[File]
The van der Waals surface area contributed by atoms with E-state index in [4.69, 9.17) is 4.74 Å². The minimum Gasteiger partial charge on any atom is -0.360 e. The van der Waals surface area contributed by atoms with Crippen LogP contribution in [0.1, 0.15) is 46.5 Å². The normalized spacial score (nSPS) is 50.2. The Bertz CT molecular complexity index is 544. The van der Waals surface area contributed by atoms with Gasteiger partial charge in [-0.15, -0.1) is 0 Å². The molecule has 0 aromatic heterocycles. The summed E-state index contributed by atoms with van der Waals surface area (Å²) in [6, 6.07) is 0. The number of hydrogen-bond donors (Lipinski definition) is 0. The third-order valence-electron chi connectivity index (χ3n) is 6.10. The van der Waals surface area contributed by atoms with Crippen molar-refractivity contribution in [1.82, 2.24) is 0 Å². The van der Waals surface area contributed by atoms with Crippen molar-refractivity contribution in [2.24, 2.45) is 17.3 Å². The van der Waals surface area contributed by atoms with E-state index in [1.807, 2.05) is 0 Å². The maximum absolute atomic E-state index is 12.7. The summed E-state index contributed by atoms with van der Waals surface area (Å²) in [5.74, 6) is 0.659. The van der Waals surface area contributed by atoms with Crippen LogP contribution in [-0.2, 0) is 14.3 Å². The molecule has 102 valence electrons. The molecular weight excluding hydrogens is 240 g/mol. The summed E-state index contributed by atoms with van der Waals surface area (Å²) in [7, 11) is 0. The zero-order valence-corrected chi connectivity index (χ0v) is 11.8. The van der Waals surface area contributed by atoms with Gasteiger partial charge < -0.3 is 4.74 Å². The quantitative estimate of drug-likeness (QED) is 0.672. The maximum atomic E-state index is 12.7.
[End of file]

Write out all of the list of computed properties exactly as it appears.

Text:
The van der Waals surface area contributed by atoms with E-state index in [4.69, 9.17) is 4.74 Å². The minimum Gasteiger partial charge on any atom is -0.360 e. The van der Waals surface area contributed by atoms with Crippen LogP contribution in [0.1, 0.15) is 46.5 Å². The normalized spacial score (nSPS) is 50.2. The Bertz CT molecular complexity index is 544. The van der Waals surface area contributed by atoms with Gasteiger partial charge in [-0.15, -0.1) is 0 Å². The molecule has 0 aromatic heterocycles. The summed E-state index contributed by atoms with van der Waals surface area (Å²) in [6, 6.07) is 0. The number of hydrogen-bond donors (Lipinski definition) is 0. The third-order valence-electron chi connectivity index (χ3n) is 6.10. The van der Waals surface area contributed by atoms with Crippen molar-refractivity contribution in [1.82, 2.24) is 0 Å². The van der Waals surface area contributed by atoms with Crippen molar-refractivity contribution in [2.24, 2.45) is 17.3 Å². The van der Waals surface area contributed by atoms with E-state index in [1.807, 2.05) is 0 Å². The maximum absolute atomic E-state index is 12.7. The summed E-state index contributed by atoms with van der Waals surface area (Å²) in [5.74, 6) is 0.659. The van der Waals surface area contributed by atoms with Crippen LogP contribution in [-0.2, 0) is 14.3 Å². The molecule has 102 valence electrons. The molecular weight excluding hydrogens is 240 g/mol. The summed E-state index contributed by atoms with van der Waals surface area (Å²) in [7, 11) is 0. The zero-order valence-corrected chi connectivity index (χ0v) is 11.8. The van der Waals surface area contributed by atoms with Gasteiger partial charge < -0.3 is 4.74 Å². The quantitative estimate of drug-likeness (QED) is 0.672. The maximum atomic E-state index is 12.7.